How I Plan a Book: Of Plotters and Pantsers
So this is actually the first part of a series I started over on my blog for my NaNoWriMo Bootcamp (feel free to join!). However, I wanted to share it here as well to make sure all the awesome Pub(lishing) Crawl readers don't miss out on something they might find helpful.
If you'd like to read other parts in the series, here is part 2 (Before I Start Drafting) and part 3 (Scene-Level Planning). And a 4th, final part will be coming on Monday. :)
Now, onto the introductory post!
I’m not a traditional outliner when it comes to writing my stories.
Actually, up until a month ago, I actually would have labeled myself a straight-up pantser (i.e. writing a novel entirely by the seat of my pants). But I realized that wasn’t really true.
I also realized that many of my so-called “panster” friends were actually outlining—they just didn’t see it that way.
And I also realized that many of my “outliner” friends were never actually adhering to their outlines—it was just a fluid roadmap.
In fact, it turns out that a lot of us authors are doing the exact same thing but labeling our method different things.
But a rose by any other name is still a rose, right?
The simple truth is we all plan to some extent or another, and much of that planning involves mulling for weeks at a time, jotting ideas down long-hand, chatting with trusted critique partners/friends, listening to music, and generally behaving like a serial killer (minus the killing part).
Now, I should quickly note that NOT ALL writers plan (though every published author I know does to some extent), and there must be some writers out there who create detailed outlines to which they strictly adhere (again, I know none of those writers). Yet what I tend to see most often are authors who know generally where they’re headed yet are willing to constantly let go of what they’d planned in favor of something that resonates better.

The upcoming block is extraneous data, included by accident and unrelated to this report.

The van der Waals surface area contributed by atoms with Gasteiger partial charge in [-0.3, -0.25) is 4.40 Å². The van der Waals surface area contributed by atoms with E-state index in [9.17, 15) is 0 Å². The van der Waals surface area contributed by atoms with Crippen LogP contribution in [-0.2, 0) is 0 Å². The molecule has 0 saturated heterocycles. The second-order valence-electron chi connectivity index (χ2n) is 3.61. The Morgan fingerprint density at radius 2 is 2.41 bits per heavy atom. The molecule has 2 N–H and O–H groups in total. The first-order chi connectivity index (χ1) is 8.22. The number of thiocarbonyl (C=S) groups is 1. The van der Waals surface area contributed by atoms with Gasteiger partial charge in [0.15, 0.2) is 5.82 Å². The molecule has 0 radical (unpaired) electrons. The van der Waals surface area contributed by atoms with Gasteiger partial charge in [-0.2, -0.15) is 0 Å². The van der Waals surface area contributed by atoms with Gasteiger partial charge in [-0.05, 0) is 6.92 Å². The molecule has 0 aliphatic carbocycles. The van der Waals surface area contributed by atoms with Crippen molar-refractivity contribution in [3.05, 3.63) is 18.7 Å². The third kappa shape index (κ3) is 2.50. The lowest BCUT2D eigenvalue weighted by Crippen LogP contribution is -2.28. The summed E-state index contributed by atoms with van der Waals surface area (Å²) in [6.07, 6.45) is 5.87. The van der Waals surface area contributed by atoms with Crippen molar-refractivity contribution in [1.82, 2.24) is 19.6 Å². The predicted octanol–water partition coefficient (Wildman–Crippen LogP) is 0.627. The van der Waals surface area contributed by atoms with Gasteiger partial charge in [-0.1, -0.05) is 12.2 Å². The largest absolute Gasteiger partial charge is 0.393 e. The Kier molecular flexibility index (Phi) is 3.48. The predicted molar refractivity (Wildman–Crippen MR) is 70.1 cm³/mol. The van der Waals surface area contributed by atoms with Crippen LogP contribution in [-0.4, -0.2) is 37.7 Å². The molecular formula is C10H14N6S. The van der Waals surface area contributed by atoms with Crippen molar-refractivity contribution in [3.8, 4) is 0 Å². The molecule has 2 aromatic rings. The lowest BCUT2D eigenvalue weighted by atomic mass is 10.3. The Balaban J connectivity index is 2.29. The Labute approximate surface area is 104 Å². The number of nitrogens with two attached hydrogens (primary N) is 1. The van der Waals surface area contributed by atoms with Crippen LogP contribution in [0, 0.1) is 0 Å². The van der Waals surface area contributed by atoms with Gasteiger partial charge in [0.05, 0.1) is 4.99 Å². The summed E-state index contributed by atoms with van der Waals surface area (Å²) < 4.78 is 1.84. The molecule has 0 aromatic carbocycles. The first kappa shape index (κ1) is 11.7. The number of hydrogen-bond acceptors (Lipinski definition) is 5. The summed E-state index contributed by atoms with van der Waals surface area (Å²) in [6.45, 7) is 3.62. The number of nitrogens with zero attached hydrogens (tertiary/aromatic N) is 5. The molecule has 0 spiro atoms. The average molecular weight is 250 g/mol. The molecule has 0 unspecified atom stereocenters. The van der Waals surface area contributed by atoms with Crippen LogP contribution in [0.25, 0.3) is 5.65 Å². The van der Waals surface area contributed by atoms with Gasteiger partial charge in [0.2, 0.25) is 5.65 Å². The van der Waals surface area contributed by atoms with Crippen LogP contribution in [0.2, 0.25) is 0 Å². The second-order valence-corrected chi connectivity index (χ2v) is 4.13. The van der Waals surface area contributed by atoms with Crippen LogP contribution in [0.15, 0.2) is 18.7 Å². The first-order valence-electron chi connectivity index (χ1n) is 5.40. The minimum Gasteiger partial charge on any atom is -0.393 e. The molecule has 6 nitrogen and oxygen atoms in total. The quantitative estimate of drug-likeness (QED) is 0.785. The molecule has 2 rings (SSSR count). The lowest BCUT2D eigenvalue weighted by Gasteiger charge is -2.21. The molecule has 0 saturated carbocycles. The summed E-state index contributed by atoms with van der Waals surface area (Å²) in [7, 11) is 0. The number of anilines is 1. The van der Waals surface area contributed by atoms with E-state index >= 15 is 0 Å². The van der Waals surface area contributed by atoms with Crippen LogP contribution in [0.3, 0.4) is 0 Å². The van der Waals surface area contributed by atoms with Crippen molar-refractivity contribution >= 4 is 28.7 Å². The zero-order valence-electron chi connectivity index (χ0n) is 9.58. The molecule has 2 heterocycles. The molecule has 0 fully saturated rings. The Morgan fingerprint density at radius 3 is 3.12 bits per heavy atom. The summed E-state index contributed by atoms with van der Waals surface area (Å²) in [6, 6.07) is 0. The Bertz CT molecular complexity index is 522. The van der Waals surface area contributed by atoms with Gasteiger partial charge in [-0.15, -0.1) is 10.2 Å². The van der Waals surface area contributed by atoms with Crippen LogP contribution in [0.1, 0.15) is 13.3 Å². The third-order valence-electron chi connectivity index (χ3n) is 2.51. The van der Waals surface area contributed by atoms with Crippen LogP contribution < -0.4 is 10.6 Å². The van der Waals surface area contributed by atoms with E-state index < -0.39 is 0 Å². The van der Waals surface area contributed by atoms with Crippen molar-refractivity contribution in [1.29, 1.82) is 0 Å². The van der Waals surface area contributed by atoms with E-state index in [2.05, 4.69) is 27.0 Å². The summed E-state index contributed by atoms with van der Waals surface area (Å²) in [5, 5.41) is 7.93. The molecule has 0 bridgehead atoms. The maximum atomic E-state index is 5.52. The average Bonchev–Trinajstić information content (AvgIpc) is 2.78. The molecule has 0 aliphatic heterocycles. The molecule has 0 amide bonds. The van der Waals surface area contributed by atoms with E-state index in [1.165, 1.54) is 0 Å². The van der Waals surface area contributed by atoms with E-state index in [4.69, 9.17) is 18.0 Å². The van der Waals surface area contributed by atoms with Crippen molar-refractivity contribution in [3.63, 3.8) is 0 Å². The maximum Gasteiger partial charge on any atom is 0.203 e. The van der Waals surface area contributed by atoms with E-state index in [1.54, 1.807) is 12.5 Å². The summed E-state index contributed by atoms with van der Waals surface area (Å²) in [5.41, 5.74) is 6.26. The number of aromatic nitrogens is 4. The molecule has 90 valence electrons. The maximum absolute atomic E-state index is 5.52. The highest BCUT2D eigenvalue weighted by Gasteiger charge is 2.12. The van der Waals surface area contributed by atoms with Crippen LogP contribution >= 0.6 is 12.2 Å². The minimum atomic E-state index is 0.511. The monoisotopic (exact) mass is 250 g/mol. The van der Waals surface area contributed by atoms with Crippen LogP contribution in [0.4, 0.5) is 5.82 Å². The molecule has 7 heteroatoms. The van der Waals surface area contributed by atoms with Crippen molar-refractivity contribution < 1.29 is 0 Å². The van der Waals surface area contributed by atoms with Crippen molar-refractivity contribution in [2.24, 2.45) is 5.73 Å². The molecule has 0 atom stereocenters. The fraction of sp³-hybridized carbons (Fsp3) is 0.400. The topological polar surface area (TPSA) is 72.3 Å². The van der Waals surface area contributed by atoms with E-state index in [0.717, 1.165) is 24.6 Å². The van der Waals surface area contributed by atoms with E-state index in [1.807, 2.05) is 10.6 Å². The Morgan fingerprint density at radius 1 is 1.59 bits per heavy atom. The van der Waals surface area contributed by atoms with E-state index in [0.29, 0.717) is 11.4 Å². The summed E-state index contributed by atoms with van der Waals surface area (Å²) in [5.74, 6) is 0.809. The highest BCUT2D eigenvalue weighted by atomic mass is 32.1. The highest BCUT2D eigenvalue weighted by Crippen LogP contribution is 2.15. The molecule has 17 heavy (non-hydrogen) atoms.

Likely you’ve heard the phrase, “headlights outlining” which refers to knowing just as far ahead in your story as your headlights can see—and then writing according to that sort of short-term outline.
But the truth is that most authors I know still have an ending in mind as they write–even if that “ending” will probably change a hundred times before they reach it or even if that “ending” is just a vague gut feeling they’re shooting toward. I would definitely qualify myself as a headlights outliner, BUT I also always have an idea of my midpoint and my ending before I start drafting.
Ultimately, “outlining” can come in many forms and you may not even recognize it as such—which is why I think so many “pansters” aren’t really pantsers at all.
Some more traditional forms of outlining:
Writing scene summaries on notecards
Making a bullet-point list of scenes
Writing a synopsis
Some non-traditional forms of outlining:
Writing any ideas on post-its, in notebooks, on scrap paper, in your phone, whatever
Making playlists that correspond to your story
Daydreaming scenes and snippets
Writing a terrible first draft of pure drivel and then rewriting based on what you discovered
Talking out ideas with a friend/CP
ANYTHING that involves thinking ahead in your story
Keep in mind that you might start 100% pantsing–pouring out dialogue and action without any clue where it’s going—but almost always, that approach will run out of steam. You’ll write the characters into a corner or realize you have absolutely no idea what happens next. Then, inevitably, you’ll either abandon the project (that was TOTALLY me in my early-early days of writing) or be forced to start planning so you know what to write next.
Also consider that you might start 100% outlining with something that you think is the most perfect organization of scenes and plot points. But then, as you write, you find it harder and harder to keep your characters on the train track you’d designed for them—maybe the actions you’d planned for them to make just don’t feel natural anymore. Or the love interest you’d crafted holds zero interest for you. Whatever the situation, many people come up against an outline that makes each word start to feel more and more forced. And yet again, you’ll either abandon the project or be forced to toss the outline and start writing what feels natural.
I have been in both situations many times—a despair-filled cave of not planning enough and a depressing pit of being stuck with an outline I hate. It has only been with my most recent few projects that I finally started to understand how I operate best—what sort of planning I need to do in order to write a first draft as hiccup-free as I can make it.
You tell me: Have you firmly labeled yourself as a panster or outliner? Do you think maybe you could actually fit into both camps a bit?